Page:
Holocaust Archives at Yale Receive Revson Funding
The Charles H. Revson Foundation has made a one-year, $250,000 grant to the Fortunoff Video Archive for Holocaust Testimonies at Yale. The grant will enable the archive to begin preserving its collection of tapes and develop a documentary film tentatively titled “Voices from the Holocaust.”
The Fortunoff Video Archive was the first project to record eyewitness accounts of the Holocaust and to make its catalogue of tapes available via the Internet. Documentation began in 1979 and has been located at Yale since 1982. The original 2,500 hours of testimony, recorded 15-20 years ago, need to be recopied onto industry-standard tape format to prevent their physical deterioration, according to archivist Joanne Rudof.
Additional organizations funding the restoration project are the Jacob and Hilda Blaustein Foundation, the GTE Foundation and Fleet Bank.
The proposed documentary will blend testimony from Holocaust survivors with voices from partisans, members of the Hitler Youth, American prisoners of war held in Nazi concentration camps, and U.S. military personnel who liberated the camps. The film will operate on two levels. The first is a chronological narrative, tracing the experience of the victims – Jews and non-Jews – from the Nazis’ rise to power through the Holocaust and its aftermath. The film will follow individuals as they are wrenched from tranquil and secure lives into mortal danger, taking them, eventually, to an imperfect restoration of normalcy after the war.
The second level will focus on timeless moments of pain and loss that have not faded over the years. Witnesses speak of their unforgettable suffering with such vividness and power that they force the viewer to reexamine the meaning of “survival.”
Material for the documentary will be drawn from the Fortunoff Video Archive for Holocaust Testimonies. Additonal funding for the documentary project was provided by Alan and Helene Fortunoff.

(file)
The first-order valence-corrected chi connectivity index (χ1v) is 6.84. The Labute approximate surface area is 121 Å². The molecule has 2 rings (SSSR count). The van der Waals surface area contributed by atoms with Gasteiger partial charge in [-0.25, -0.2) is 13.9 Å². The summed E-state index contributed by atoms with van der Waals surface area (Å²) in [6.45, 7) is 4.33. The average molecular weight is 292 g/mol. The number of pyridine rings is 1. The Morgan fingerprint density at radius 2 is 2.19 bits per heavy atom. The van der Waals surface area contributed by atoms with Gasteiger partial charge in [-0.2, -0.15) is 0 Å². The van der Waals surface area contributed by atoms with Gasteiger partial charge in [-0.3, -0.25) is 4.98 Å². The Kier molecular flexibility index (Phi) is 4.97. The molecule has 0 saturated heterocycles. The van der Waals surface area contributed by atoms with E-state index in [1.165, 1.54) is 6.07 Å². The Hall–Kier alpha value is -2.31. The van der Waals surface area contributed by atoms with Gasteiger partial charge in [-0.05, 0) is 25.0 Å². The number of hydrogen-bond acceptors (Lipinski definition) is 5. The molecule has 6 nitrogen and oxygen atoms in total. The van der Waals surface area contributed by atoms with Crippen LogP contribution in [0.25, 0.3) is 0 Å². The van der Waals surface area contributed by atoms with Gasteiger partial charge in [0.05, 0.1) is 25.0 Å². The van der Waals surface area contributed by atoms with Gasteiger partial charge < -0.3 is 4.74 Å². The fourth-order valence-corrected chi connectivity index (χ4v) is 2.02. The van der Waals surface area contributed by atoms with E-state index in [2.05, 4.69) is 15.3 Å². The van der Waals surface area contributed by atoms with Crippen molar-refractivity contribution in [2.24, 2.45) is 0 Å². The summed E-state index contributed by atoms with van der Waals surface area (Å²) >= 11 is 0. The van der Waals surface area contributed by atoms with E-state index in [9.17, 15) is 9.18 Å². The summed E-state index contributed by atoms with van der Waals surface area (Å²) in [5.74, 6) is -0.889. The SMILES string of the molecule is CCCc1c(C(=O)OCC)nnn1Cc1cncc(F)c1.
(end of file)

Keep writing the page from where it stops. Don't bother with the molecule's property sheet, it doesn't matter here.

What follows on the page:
The Revson Foundation funded start-up costs and operating expenses during the Video Archive’s first years of operation. Since then, it has supported taping projects in Europe and South America, including testimony gathered in Poland, Ukraine and Belarus. The Revson Foundation is also a major sponsor of the Archive’s upcoming conference, “Searching for Memory and Justice: the Holocaust and Apartheid,” which will be held at Yale Feb. 8-10, in conjunction with the Schell Center for Human Rights at the Yale Law School.
The Fortunoff Video Archive currently has interviews with more than 3,800 eye-witnesses and over 10,000 recorded hours of videotape in its collection. The Archive and its 37 affiliates around the world continue to record the testimonies of willing individuals with first-hand experience of the Nazi persecutions. The Archive website, located at http://www.library.yale.edu/testimonies/, features excerpts from a variety of interviews, including video and audio clips. The Archive itself is open to the public weekdays, 8:30 a.m.-4:45 p.m. by appointment.